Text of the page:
The more I learn how Wall Street influence over Washington has allowed the financial meltdown of 2008 to grow into a worldwide disaster, the harder it gets for me to continue to support President Obama.
Though he campaigned as a champion of Main Street and promised financial market reform and re-regulation, Obama quickly showed that he was really about business as usual — not merely by supporting George W. Bush’s bank bailout and the TARP, but also bringing into his White House the same gang of deregulating crooks and liars who got us into this mess in the first place.
For telling this story in the kind of detail that will make your blood boil, Inside Job richly deserves the Academy Award it just received for 2010’s best documentary.
Directed by Charles Ferguson
Narrated by Matt Damon
120 min, DVD $28.95
Not one douchewad behind bars yet
“Forgive me,” director Charles Ferguson began his Oscar acceptance speech, even before thanking the Academy. “I must start by pointing out that three years after our horrific financial crisis caused by financial fraud, not a single financial executive has gone to jail, and that’s wrong.”
By now, we’ve heard about plenty of financial fraud. There’s been plenty of investigatin’ goin’ on at Capitol Hill, too. And it’s all been great fun.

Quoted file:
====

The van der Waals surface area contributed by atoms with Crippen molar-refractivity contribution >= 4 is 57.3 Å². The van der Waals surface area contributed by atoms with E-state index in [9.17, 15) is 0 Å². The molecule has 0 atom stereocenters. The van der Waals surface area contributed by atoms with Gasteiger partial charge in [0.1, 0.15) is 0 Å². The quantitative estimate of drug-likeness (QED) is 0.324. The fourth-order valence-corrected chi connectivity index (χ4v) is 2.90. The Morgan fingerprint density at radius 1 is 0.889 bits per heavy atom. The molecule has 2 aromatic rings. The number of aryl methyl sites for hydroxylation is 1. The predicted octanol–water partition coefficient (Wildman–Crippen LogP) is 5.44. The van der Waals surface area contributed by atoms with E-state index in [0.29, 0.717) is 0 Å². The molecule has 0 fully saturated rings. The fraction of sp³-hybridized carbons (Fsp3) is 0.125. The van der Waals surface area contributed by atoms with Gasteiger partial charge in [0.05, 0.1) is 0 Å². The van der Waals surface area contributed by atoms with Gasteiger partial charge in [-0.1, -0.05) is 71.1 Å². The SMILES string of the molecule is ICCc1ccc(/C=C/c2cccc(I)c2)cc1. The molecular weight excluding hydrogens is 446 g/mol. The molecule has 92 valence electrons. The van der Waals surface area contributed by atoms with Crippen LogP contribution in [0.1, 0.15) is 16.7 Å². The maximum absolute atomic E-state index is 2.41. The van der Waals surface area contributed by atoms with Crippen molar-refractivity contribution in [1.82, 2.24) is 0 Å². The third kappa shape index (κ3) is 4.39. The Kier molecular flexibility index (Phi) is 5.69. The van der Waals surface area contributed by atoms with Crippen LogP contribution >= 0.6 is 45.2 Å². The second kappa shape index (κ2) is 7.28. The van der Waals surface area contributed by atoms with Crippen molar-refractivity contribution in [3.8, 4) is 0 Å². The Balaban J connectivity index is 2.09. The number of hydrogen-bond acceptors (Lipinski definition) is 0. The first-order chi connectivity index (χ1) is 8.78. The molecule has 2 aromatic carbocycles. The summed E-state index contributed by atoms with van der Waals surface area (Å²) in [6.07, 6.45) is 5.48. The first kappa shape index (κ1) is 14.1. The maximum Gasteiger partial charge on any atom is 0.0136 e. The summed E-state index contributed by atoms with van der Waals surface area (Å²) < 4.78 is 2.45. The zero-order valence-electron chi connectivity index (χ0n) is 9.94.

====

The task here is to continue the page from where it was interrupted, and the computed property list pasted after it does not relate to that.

Who can forget the scene replayed in Inside Job when Michigan Senator Carl Levin questions Goldman exec Dan Sparks on the infamous “shitty deal” that the company foisted onto its own clients.
Quoting a Goldman e-mail: “‘Boy that Timberwolf was one shitty deal,'” Levin said. “How much of that shitty deal did you sell?” Levin’s performance, with eleven repeats of the key phrase, still makes great (PG-13) TV. (And don’t miss the hilarious hip-hop “Carl Levin ‘Shitty Deal’ Remix”).
But even though fraudsters from Bear Stearns to Fannie Mae certainly do deserve jail time, is it fair to blame the whole financial crisis on speculating scoundrels? What about the role of peak oil, which we now know came in 2006, just two years before the bank meltdown?
The media seems uninterested in how $140-a-barrel crude oil helped cause the Great Recession by taking money out of families’ pockets that they would’ve used to service their mortgages and buy iPods, Nikes and venti mochaccinos from Starbucks. So I was disappointed, but not surprised, to see that Inside Job doesn’t even touch on the topic of energy. How I would have loved to hear Matt Damon talk about that.
But even the most dogged peak oiler must recognize that Wall Street con games played a big part in crashing the world economy and putting millions of people out of work and out of their homes.
Why it’s called an “inside” job
The film shows very clearly that even after 2008, the foxes are still guarding the hen house, starting with top Obama finance officials Larry Summers, Timothy Geithner and Ben Bernanke.